When Gov. Arnold Schwarzenegger signed California Assembly Bill 392 into law on Oct. 9, he and the legislature gave California employers only the sketchiest outline of how the new military spouse leave law will work.
A few things are clear about the law, which amends the California Military and Veterans Code. First, only employers with 25 or more employees in the United States are covered. Any California employee of one of those employers and who works “an average of 20 or more hours per week” is entitled to up to 10 days of unpaid leave if his or her spouse is on leave from deployment during a declared war or a period of military conflict, such as in Iraq and Afghanistan.
The law doesn’t say how to determine whether a worker has worked an average of 20 or more hours per week. The law contains no time-in-service requirement.
Other requirements are fuzzy as well. An employee asking for leave must do so within two business days of “receiving official notice” that his or her spouse will be on leave. The law does not define “official notice” nor does it explain how employers can know when employees receive it. Employers may request written documentation verifying the leave. Again, no definition of “written documentation” emerged from the legislature. Similarly, it is not clear if employers can challenge documentation they suspect is false.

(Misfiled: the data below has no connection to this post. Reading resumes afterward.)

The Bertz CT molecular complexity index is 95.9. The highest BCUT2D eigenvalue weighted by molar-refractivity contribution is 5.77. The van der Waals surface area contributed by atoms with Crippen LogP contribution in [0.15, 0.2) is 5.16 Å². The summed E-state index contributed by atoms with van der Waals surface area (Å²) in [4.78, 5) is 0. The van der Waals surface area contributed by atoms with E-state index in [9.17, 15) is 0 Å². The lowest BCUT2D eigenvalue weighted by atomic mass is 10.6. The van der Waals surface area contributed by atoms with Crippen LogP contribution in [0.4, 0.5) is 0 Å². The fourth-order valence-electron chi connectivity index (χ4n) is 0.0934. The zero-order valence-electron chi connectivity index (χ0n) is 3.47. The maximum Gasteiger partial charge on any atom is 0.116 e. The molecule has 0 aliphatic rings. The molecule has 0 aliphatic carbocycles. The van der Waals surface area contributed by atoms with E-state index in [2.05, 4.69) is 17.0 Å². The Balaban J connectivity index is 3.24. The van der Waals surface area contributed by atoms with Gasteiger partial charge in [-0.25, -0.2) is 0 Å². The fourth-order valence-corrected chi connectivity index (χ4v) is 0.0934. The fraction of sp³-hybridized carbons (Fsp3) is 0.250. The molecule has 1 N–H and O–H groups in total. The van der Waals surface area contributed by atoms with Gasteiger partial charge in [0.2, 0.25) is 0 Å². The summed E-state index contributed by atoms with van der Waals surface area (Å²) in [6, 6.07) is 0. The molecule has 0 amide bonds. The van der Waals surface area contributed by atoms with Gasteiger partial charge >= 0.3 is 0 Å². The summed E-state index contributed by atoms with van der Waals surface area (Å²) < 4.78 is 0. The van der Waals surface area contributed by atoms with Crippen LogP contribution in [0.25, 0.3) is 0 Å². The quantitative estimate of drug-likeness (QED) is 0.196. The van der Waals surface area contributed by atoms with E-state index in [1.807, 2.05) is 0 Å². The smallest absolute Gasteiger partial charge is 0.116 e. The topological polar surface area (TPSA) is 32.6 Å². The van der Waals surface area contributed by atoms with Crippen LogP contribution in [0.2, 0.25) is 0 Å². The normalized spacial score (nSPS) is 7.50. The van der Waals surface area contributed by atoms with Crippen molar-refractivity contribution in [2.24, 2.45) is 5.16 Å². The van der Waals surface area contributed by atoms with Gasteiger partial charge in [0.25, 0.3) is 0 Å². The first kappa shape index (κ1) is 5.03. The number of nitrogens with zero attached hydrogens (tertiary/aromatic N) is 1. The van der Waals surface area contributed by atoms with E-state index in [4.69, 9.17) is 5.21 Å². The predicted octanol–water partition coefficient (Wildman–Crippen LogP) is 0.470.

Potentially, employers could be surprised with last-minute leave requests because the law does not require employees to provide a specific amount of notice. The law does not mention any provision for employers to deny or delay leave, but the final bill does say that covered employers “shall allow a qualified employee to take … leave.” Not a lot of wiggle room there.
Qualified employees must be married to “qualified members” of the military. Qualified members can be members of the U.S. armed forces deployed to a combat theater or combat zone or members of the National Guard or Reserve deployed on active duty during a period of military conflict. The employee’sis restricted to the period of time the qualified member is actually on leave.
Employers may not count military spouse leave against any other type of leave to which the employee is entitled. So unlike the federal, employers may not substitute paid leave. Taking the leave may not affect the employee’s rights to any other employment benefit under any other law.
Advice: Since this is clearly uncharted territory, employers should discuss leave arrangements with employees when situations arise. Try to allow as much leave as possible while keeping workplace disruption to a minimum. On the plus side, since the leave is unpaid, most employees will want to get back to work as soon as they can. Supervisors must be understanding—yet firm—about the employee’s needs. Open communication lines are the best policy.
Final note: The real trick for employers will be to incorporate this leave with the more than 15 types of leave mandated under California law, the employers’ existing leave policies, and theand the Uniformed Services Employment and Reemployment Rights Act.
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